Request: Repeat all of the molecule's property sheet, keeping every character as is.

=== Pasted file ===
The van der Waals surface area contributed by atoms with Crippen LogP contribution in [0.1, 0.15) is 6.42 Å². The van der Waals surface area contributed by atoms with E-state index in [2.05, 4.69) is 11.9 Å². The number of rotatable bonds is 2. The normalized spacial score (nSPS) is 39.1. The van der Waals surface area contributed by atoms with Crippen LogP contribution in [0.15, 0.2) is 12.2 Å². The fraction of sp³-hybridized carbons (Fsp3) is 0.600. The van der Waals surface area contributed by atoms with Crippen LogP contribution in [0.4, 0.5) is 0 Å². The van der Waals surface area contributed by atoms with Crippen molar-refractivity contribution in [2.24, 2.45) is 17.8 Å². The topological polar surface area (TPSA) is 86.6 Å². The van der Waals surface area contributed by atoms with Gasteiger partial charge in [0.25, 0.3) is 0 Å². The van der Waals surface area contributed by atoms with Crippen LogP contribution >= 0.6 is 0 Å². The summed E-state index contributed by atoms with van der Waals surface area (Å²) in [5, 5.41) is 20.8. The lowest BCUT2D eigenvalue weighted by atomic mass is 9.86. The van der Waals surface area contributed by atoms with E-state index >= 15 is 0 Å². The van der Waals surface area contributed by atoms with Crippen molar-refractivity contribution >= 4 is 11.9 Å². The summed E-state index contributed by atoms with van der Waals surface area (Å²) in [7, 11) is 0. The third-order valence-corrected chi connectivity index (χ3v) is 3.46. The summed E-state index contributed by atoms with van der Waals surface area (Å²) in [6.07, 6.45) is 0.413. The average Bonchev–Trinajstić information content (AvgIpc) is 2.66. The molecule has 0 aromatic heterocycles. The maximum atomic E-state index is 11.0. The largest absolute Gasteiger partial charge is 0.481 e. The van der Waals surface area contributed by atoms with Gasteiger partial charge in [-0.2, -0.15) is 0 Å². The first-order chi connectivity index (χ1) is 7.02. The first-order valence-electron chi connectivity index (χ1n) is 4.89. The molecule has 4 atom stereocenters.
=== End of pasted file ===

The van der Waals surface area contributed by atoms with Crippen LogP contribution in [0.1, 0.15) is 6.42 Å². The van der Waals surface area contributed by atoms with E-state index in [2.05, 4.69) is 11.9 Å². The number of rotatable bonds is 2. The normalized spacial score (nSPS) is 39.1. The van der Waals surface area contributed by atoms with Crippen LogP contribution in [0.15, 0.2) is 12.2 Å². The fraction of sp³-hybridized carbons (Fsp3) is 0.600. The van der Waals surface area contributed by atoms with Crippen LogP contribution in [0.4, 0.5) is 0 Å². The van der Waals surface area contributed by atoms with Crippen molar-refractivity contribution in [2.24, 2.45) is 17.8 Å². The topological polar surface area (TPSA) is 86.6 Å². The van der Waals surface area contributed by atoms with Gasteiger partial charge in [0.25, 0.3) is 0 Å². The van der Waals surface area contributed by atoms with Crippen LogP contribution >= 0.6 is 0 Å². The summed E-state index contributed by atoms with van der Waals surface area (Å²) in [5, 5.41) is 20.8. The lowest BCUT2D eigenvalue weighted by atomic mass is 9.86. The van der Waals surface area contributed by atoms with E-state index >= 15 is 0 Å². The van der Waals surface area contributed by atoms with Crippen molar-refractivity contribution >= 4 is 11.9 Å². The summed E-state index contributed by atoms with van der Waals surface area (Å²) in [7, 11) is 0. The third-order valence-corrected chi connectivity index (χ3v) is 3.46. The summed E-state index contributed by atoms with van der Waals surface area (Å²) in [6.07, 6.45) is 0.413. The average Bonchev–Trinajstić information content (AvgIpc) is 2.66. The molecule has 0 aromatic heterocycles. The maximum atomic E-state index is 11.0. The largest absolute Gasteiger partial charge is 0.481 e. The van der Waals surface area contributed by atoms with Gasteiger partial charge in [-0.2, -0.15) is 0 Å². The first-order chi connectivity index (χ1) is 7.02. The first-order valence-electron chi connectivity index (χ1n) is 4.89. The molecule has 4 atom stereocenters.